Members of President Donald Trump’s administration attempted to pre-emptively discredit the nonpartisan Congressional Budget Office over the weekend ― just before it’s expected to issue an official projection of how the Republican health care bill would affect the federal budget and insurance coverage.
On Sunday, the White House chief economic adviser, Gary Cohn, argued that CBO projections have been “meaningless” in the past because they said “many more people will be insured than are actually insured.” Mick Mulvaney, the White House budget director, even made the case that scoring big legislation like the GOP’s Obamacare repeal bill “isn’t the best use of [the CBO’s] time.”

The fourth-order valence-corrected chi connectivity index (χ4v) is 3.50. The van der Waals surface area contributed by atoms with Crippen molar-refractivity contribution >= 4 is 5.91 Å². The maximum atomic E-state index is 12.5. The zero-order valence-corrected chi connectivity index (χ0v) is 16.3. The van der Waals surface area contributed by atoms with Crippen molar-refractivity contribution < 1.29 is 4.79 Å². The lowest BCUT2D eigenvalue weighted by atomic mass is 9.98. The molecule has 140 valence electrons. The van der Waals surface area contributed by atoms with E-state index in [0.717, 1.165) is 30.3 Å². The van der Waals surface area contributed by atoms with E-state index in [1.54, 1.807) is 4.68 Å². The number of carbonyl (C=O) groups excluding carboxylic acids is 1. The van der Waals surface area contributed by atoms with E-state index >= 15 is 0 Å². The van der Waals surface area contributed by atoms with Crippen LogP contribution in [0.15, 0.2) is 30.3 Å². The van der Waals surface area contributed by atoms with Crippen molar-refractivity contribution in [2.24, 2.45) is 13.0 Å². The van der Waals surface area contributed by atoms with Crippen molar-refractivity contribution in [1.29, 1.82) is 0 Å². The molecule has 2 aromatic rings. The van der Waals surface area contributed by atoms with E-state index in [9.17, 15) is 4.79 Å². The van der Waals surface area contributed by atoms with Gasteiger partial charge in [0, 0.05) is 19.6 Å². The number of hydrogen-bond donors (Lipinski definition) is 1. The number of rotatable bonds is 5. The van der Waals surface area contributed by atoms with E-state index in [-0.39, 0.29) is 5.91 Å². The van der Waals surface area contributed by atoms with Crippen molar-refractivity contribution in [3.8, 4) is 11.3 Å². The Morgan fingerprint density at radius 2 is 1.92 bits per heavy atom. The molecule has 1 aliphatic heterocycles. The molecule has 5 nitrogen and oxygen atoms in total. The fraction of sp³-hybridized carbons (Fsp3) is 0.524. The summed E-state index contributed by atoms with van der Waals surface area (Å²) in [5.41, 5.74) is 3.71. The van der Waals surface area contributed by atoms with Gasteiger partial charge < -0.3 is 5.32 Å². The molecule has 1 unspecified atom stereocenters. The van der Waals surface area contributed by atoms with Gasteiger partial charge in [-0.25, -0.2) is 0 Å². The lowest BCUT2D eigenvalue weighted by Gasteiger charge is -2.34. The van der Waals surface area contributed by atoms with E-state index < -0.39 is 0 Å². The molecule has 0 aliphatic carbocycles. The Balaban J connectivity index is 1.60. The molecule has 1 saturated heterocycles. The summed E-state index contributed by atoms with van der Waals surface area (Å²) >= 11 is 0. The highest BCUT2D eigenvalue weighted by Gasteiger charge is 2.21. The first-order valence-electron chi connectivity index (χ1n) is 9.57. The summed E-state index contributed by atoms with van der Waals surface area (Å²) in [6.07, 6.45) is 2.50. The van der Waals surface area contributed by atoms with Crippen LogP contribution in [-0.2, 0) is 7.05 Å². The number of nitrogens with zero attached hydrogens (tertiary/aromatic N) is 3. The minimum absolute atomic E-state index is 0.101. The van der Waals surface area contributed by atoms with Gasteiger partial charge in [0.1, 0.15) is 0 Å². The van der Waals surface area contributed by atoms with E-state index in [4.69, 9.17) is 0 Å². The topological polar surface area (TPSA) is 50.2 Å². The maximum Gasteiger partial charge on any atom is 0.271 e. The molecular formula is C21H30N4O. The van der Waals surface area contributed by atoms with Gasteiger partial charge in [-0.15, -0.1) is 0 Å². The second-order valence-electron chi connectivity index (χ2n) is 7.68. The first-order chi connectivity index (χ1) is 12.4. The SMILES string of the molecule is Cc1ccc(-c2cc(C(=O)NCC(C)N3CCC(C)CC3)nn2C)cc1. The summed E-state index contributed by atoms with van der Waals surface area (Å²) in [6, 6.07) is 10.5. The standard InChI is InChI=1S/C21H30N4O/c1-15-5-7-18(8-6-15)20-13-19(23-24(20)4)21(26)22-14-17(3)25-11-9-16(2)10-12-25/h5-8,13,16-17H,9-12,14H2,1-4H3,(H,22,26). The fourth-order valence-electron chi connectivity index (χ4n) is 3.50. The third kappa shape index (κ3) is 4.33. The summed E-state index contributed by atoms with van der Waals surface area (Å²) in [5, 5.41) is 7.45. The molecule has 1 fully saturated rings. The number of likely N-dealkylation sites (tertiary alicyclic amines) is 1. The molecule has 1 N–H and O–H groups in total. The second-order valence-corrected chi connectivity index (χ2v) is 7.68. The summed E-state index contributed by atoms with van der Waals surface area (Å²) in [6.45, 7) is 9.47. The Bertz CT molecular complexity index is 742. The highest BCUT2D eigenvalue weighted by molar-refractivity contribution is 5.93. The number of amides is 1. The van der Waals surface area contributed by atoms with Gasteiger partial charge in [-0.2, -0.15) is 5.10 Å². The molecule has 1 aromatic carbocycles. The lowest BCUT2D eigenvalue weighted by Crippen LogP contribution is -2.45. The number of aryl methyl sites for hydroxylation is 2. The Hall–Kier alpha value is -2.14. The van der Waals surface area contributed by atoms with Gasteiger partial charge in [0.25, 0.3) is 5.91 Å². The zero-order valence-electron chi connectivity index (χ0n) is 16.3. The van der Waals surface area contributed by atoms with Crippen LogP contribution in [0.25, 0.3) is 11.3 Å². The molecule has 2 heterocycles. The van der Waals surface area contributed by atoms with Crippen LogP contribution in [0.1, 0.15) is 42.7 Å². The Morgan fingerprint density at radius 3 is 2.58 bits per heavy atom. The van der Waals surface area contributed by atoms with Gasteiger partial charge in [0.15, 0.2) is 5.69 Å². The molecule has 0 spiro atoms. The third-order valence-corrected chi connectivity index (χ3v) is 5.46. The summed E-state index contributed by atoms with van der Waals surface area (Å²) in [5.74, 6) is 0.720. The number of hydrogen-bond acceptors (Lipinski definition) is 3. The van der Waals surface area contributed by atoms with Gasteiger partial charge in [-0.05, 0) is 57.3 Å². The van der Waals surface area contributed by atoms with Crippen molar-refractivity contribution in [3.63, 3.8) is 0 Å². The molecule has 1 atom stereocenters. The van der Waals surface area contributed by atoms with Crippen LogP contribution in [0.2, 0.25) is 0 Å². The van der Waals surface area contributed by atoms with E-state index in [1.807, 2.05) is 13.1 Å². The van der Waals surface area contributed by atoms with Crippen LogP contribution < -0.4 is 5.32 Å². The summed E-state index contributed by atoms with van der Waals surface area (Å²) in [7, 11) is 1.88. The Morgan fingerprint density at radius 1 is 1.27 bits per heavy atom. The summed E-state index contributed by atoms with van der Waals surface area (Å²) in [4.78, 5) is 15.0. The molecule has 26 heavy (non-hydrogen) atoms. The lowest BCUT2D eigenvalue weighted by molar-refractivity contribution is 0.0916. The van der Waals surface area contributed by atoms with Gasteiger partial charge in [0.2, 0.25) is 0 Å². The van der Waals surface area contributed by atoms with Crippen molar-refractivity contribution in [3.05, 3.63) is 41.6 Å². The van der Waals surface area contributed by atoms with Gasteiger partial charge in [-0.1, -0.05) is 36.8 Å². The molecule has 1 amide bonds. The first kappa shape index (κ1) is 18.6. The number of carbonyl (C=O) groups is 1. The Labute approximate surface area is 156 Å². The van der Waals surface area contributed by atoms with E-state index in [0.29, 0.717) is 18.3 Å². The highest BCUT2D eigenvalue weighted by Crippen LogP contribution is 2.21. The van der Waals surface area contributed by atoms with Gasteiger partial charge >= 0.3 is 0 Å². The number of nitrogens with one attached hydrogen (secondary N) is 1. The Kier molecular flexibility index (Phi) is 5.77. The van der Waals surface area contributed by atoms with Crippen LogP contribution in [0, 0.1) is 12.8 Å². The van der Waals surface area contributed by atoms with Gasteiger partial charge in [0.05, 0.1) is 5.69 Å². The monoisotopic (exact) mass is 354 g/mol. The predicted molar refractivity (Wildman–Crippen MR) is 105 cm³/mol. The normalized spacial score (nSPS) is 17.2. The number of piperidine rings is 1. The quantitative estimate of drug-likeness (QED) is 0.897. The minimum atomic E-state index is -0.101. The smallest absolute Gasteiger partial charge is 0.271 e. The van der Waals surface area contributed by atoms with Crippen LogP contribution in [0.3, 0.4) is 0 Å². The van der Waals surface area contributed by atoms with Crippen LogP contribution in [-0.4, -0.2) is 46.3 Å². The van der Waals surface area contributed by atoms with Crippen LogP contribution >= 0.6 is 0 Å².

But for the last several years, Trump himself has appeared to be a big fan of the CBO and its analysis. In fact, he frequently cited the office’s work in attacks against former President Barack Obama’s record on health care, jobs, the unemployment rate and the economy.
Here’s a sampling of some of Trump’s tweets citing CBO figures to criticize Obama:
Based on his advisers’ recent comments, Trump appears to be having a change of heart with respect to the CBO now that he’s president. Republicans are bracing for a report that will show millions of Americans losing health coverage under the plan that GOP leaders, and Trump himself, are championing as a replacement for the Affordable Care Act.
Trump’s opinion about government-issued statistics has been known to vary, seemingly depending on whether they favor him or not. After years of doubting official Bureau of Labor Statistics reports on the nation’s unemployment rate, Trump and his advisers cheered a strong jobs report on Friday ― the first complete report under his administration ― showing the nation added 235,000 jobs in February.
“[The jobs reports] may have been phony in the past, but it’s very real now,” White House Press Secretary Sean Spicer said on Friday.